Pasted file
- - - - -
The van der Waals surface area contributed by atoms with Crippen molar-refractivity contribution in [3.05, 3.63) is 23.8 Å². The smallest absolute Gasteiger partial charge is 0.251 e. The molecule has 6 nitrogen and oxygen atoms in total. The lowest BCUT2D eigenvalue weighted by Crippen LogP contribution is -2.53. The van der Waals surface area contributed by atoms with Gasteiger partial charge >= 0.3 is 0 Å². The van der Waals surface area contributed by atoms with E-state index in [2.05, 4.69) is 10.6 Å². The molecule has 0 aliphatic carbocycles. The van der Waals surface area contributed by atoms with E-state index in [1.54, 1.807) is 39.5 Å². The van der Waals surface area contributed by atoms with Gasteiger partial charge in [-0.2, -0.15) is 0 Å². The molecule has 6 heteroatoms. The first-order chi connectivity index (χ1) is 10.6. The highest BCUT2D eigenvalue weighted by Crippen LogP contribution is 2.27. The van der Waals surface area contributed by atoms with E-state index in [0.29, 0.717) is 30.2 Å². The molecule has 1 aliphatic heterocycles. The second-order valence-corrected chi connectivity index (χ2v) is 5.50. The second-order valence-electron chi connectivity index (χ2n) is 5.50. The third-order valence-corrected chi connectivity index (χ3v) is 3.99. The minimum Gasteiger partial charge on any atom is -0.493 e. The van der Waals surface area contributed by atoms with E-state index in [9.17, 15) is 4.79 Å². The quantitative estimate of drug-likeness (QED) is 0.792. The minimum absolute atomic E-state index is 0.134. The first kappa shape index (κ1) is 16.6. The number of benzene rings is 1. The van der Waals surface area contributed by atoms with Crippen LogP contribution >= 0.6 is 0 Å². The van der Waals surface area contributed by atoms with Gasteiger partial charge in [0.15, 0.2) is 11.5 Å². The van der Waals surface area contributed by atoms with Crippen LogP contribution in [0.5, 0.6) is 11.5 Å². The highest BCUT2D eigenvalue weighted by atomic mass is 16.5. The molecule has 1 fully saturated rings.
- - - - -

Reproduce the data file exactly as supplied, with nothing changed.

The van der Waals surface area contributed by atoms with Crippen molar-refractivity contribution in [3.05, 3.63) is 23.8 Å². The smallest absolute Gasteiger partial charge is 0.251 e. The molecule has 6 nitrogen and oxygen atoms in total. The lowest BCUT2D eigenvalue weighted by Crippen LogP contribution is -2.53. The van der Waals surface area contributed by atoms with Gasteiger partial charge >= 0.3 is 0 Å². The van der Waals surface area contributed by atoms with E-state index in [2.05, 4.69) is 10.6 Å². The molecule has 0 aliphatic carbocycles. The van der Waals surface area contributed by atoms with E-state index in [1.54, 1.807) is 39.5 Å². The van der Waals surface area contributed by atoms with Gasteiger partial charge in [-0.2, -0.15) is 0 Å². The molecule has 6 heteroatoms. The first-order chi connectivity index (χ1) is 10.6. The highest BCUT2D eigenvalue weighted by Crippen LogP contribution is 2.27. The van der Waals surface area contributed by atoms with E-state index in [0.29, 0.717) is 30.2 Å². The molecule has 1 aliphatic heterocycles. The second-order valence-corrected chi connectivity index (χ2v) is 5.50. The second-order valence-electron chi connectivity index (χ2n) is 5.50. The third-order valence-corrected chi connectivity index (χ3v) is 3.99. The minimum Gasteiger partial charge on any atom is -0.493 e. The van der Waals surface area contributed by atoms with E-state index in [9.17, 15) is 4.79 Å². The quantitative estimate of drug-likeness (QED) is 0.792. The minimum absolute atomic E-state index is 0.134. The first kappa shape index (κ1) is 16.6. The number of benzene rings is 1. The van der Waals surface area contributed by atoms with Crippen LogP contribution >= 0.6 is 0 Å². The van der Waals surface area contributed by atoms with Gasteiger partial charge in [0.15, 0.2) is 11.5 Å². The van der Waals surface area contributed by atoms with Crippen LogP contribution in [0.5, 0.6) is 11.5 Å². The highest BCUT2D eigenvalue weighted by atomic mass is 16.5. The molecule has 1 fully saturated rings.